Prescription drug addiction is a persistent problem in the Yukon.
Like other insidious addictions, this one has tragic outcomes. People die, families are destroyed and children are rendered wards of the state.
It costs the health-care system, the justice system, police … frankly, it costs a lot.
And, it is almost entirely preventable.
There is little reason for widespread prescription drug addiction in the Yukon. Or anywhere, for that matter.
There is a relatively simple solution.
And if executed well, it could put the territory on the cutting edge of a modern health-care in the nation.
The Yukon should establish a territorial drug database, accessible to every pharmacist and doctor and frontline health worker in the jurisdiction.
There is little reason why such a system is not in place.
Some would cite privacy concerns.
Such concerns are, frankly, piffle.
Currently, a person’s prescription drug history is already stored by private businesses — Shoppers Drug Mart, Wal-Mart or the neighbourhood pharmacy.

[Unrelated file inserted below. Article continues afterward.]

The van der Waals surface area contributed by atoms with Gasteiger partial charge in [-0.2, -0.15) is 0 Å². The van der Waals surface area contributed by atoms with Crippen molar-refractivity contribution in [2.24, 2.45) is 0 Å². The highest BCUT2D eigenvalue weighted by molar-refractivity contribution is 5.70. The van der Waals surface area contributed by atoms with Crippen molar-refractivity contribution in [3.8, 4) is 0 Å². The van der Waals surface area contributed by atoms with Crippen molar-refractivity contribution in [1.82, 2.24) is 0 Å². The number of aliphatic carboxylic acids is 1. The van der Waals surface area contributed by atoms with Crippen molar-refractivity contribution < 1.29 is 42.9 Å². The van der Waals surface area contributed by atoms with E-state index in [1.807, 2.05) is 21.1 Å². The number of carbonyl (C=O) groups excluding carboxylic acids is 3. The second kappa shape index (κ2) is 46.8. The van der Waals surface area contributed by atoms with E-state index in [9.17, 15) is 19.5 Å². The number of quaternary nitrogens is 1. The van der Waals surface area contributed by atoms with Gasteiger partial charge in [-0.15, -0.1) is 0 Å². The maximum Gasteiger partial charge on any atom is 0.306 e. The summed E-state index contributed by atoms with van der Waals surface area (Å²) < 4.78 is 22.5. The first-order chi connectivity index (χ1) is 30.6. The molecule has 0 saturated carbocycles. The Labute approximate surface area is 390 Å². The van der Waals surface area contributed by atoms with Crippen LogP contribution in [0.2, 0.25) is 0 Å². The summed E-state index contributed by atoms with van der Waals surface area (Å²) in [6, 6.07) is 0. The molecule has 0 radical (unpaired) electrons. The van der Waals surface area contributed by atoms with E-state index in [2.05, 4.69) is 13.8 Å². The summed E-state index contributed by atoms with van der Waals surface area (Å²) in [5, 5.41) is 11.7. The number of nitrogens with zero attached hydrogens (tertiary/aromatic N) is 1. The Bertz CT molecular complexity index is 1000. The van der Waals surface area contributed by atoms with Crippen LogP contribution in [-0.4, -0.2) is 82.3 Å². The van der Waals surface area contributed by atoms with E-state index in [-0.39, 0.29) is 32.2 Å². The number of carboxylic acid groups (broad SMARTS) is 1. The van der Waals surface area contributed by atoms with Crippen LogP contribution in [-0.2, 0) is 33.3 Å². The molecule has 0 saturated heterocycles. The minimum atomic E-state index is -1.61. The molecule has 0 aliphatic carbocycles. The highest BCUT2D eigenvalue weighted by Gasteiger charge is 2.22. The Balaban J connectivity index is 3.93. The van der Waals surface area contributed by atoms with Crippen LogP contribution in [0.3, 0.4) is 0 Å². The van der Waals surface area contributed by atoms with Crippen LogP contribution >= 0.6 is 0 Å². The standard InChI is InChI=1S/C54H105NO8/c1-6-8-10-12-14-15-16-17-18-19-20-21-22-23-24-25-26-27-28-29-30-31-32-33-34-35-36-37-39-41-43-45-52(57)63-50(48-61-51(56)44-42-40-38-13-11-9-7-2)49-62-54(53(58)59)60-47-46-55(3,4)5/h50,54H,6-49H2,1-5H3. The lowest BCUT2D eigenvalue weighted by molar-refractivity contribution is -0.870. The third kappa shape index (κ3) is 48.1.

Nobody seems too concerned about handing their name and phone number to the pharmacist, who then has, at their disposal, access to every drug you’ve bought in that shop.
And, for many, that information is also known to the government or the private business that you submit your drug receipts to for compensation from your drug plan.
For that matter, the private insurance company you deal with has a pretty comprehensive list of the drugs you purchase.
That’s a pretty wide list. Not very private.
In fact, the only people who don’t have access to your drug history — what you are taking, when you were last prescribed and what you might be allergic to — are the doctors who have to prescribe them to you.
Does that make sense?
Ten years ago, before broadband internet became so common, such a database would have been impossible.
Today, a central health database, accessible to every health professional with a laptop and the proper security code, should be easy to establish.
Log into the central Yukon health-care site and you would have access to a patient’s drug history.
Suddenly, it would become clear who had been prescribed what, when and why.
The days of issuing multiple prescriptions of Tylenol 3 would be over.
And, emergency room doctors and nurses would know, in a minute, what drugs a patient might be taking, whether they were conscious, or not.
With such a database in place, the days of addicts fishing for painkillers and sleeping pills from a variety of ill-informed sources would wane.
The territory has enough troubling problems. This one is relatively easy to fix.
The government should do so. (RM)